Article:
Anakinra for Inflammatory Pustular Skin Diseases
This study is currently recruiting participants.
Verified October 2013 by National Institutes of Health Clinical Center (CC)
Information provided by (Responsible Party):
National Institutes of Health Clinical Center (CC) ( National Cancer Institute (NCI) )
First received: February 15, 2013
Last updated: February 19, 2014
Last verified: October 2013
- Inflammatory pustular skin diseases are a type of autoinflammatory disease in which the immune system attacks the body s tissues. These diseases cause painful and itchy skin rashes, eye and mouth irritation, joint pain and fever. Several drugs for treating these diseases suppress the immune system. However, they can cause severe side effects when taken over a long period of time.
- IL-1 is a small protein that may be important in causing the inflammation seen in pustular skin disease. Anakinra is a drug that works by blocking IL-1. It has been effective in treating some inflammatory conditions such as rheumatoid arthritis. However, anakinra has not been studied for use in patients with pustular skin disease. Researchers want to see whether anakinra will be effective in treating pustular skin disease.
- To see if anakinra can be used to treat inflammatory pustular skin disease.
- Individuals at least 18 years of age who have inflammatory pustular skin disease.
- Participants will be screened with a physical exam and medical history. Their disease will be evaluated with blood tests, urine tests and imaging studies. Skin biopsies may also be collected.
- Participants will have an initial visit to receive the first dose of anakinra. They will be shown how to give themselves daily injections of anakinra.
- Participants will take anakinra for up to 12 weeks as long as there are no severe side effects. During this time, they will keep a study diary to record the severity of any rashes, pustules, itching, fevers, and skin or joint pain. They will bring this diary to their study visits.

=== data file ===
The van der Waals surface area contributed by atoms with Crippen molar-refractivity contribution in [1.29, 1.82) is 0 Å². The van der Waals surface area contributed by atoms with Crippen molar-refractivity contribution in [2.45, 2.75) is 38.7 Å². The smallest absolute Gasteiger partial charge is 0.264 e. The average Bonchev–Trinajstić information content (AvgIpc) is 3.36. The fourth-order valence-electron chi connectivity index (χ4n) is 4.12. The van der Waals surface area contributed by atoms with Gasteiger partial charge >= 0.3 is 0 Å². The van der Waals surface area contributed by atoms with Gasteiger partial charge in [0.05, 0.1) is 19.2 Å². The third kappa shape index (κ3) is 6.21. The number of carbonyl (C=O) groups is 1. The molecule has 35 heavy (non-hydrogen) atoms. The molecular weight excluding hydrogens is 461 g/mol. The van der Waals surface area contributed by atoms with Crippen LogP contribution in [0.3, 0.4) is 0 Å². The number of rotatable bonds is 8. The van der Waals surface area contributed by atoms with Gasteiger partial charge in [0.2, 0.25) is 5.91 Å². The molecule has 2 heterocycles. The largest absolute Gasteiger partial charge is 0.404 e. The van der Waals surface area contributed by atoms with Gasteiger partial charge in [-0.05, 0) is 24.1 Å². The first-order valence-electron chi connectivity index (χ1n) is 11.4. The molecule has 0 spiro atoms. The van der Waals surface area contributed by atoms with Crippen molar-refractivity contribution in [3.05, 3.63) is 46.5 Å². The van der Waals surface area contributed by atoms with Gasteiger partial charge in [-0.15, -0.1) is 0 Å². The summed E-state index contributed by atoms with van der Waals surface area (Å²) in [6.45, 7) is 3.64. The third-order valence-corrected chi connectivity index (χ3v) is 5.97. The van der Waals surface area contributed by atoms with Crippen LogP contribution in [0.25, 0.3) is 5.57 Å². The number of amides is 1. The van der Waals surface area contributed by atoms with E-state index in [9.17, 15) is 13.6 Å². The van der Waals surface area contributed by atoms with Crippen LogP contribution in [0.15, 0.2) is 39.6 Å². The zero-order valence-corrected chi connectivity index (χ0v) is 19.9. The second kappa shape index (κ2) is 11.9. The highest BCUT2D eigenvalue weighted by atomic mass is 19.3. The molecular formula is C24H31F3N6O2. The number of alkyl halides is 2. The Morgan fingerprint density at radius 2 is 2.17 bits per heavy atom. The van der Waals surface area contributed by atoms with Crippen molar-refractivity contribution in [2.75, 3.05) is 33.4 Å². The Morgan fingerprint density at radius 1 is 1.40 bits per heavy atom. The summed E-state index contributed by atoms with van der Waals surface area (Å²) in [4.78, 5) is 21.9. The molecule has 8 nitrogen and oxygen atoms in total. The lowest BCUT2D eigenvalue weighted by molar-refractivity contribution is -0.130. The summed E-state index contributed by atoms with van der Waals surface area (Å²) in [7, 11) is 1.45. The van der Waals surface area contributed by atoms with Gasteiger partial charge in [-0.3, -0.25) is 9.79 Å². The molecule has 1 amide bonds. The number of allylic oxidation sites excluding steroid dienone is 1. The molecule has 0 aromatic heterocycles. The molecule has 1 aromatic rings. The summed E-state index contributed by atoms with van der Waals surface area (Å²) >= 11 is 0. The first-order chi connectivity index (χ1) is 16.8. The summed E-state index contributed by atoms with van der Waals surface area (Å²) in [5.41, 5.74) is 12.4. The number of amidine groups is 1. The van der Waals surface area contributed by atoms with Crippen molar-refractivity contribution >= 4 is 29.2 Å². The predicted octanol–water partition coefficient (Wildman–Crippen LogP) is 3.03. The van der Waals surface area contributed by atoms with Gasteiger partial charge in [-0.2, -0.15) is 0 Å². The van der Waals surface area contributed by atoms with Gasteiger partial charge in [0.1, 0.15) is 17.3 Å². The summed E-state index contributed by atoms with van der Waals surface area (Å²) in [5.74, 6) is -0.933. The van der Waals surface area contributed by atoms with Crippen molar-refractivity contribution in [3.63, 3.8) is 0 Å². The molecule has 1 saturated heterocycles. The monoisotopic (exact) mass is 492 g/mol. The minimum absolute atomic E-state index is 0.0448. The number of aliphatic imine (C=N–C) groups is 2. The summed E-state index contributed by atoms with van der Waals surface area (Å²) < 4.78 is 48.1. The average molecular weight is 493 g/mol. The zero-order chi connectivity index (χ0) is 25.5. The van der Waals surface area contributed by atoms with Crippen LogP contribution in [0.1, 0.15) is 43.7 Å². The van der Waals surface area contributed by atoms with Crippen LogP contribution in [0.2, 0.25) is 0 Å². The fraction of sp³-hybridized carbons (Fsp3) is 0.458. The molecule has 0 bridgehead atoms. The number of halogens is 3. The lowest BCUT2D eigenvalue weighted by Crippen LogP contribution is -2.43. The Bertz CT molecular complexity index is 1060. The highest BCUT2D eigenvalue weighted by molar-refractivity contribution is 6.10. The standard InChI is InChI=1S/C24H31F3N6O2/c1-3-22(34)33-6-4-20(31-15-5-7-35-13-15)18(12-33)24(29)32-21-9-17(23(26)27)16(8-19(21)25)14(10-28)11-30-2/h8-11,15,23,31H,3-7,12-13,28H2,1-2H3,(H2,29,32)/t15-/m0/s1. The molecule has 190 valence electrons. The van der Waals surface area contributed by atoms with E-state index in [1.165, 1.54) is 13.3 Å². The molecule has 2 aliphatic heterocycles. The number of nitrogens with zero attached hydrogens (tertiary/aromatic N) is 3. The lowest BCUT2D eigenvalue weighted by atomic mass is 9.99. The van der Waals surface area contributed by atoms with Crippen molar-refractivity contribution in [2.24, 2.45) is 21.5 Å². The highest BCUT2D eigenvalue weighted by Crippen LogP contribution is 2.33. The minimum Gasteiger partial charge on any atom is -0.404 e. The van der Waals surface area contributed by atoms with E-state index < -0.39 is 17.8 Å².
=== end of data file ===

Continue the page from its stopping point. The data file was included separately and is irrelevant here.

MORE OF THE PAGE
- Participants will have study visits at weeks 4, 8 and 12. Treatment will be monitored at these visits with blood tests, urine tests and physical exams. Depending on the effects of the treatment, participants may have the dose of anakinra increased or decreased.
- Participants will have a final study visit 4 weeks after they stop taking anakinra.
|Study Design:||Allocation: Non-Randomized
Endpoint Classification: Efficacy Study
Intervention Model: Single Group Assignment
Masking: Open Label
Primary Purpose: Treatment
|Official Title:||A Phase 2 Study of Anakinra in Inflammatory Pustular Dermatoses: Evaluation of Therapeutic Efficacy and Validation of PathogenicMechanisms|
Resource links provided by NLM:
U.S. FDA Resources
Further study details as provided by National Institutes of Health Clinical Center (CC):
Primary Outcome Measures:
- Obtain an estimate of the response rate to treatment [ Time Frame: 3 months ] [ Designated as safety issue: No ]
Secondary Outcome Measures:
- Optimal dosing and safety [ Time Frame: 3 months ] [ Designated as safety issue: Yes ]
|Study Start Date:||January 2013|
|Estimated Study Completion Date:||January 2016|
|Estimated Primary Completion Date:||January 2016 (Final data collection date for primary outcome measure)|
Intervention Details:Show Detailed Description
Contacts and Locations
Please refer to this study by its ClinicalTrials.gov identifier: NCT01794117
|Contact: Haley B Naik, M.D.||(301) email@example.com|
|Contact: Edward W Cowen, M.D.||(301) firstname.lastname@example.org|
|United States, Maryland|
|National Institutes of Health Clinical Center, 9000 Rockville Pike||Recruiting|
|Bethesda, Maryland, United States, 20892|
|Contact: For more information at the NIH Clinical Center contact National Cancer Institute Referral Office 888-624-1937|
Sponsors and Collaborators
|Principal Investigator:||Edward W Cowen, M.D.||National Cancer Institute (NCI)|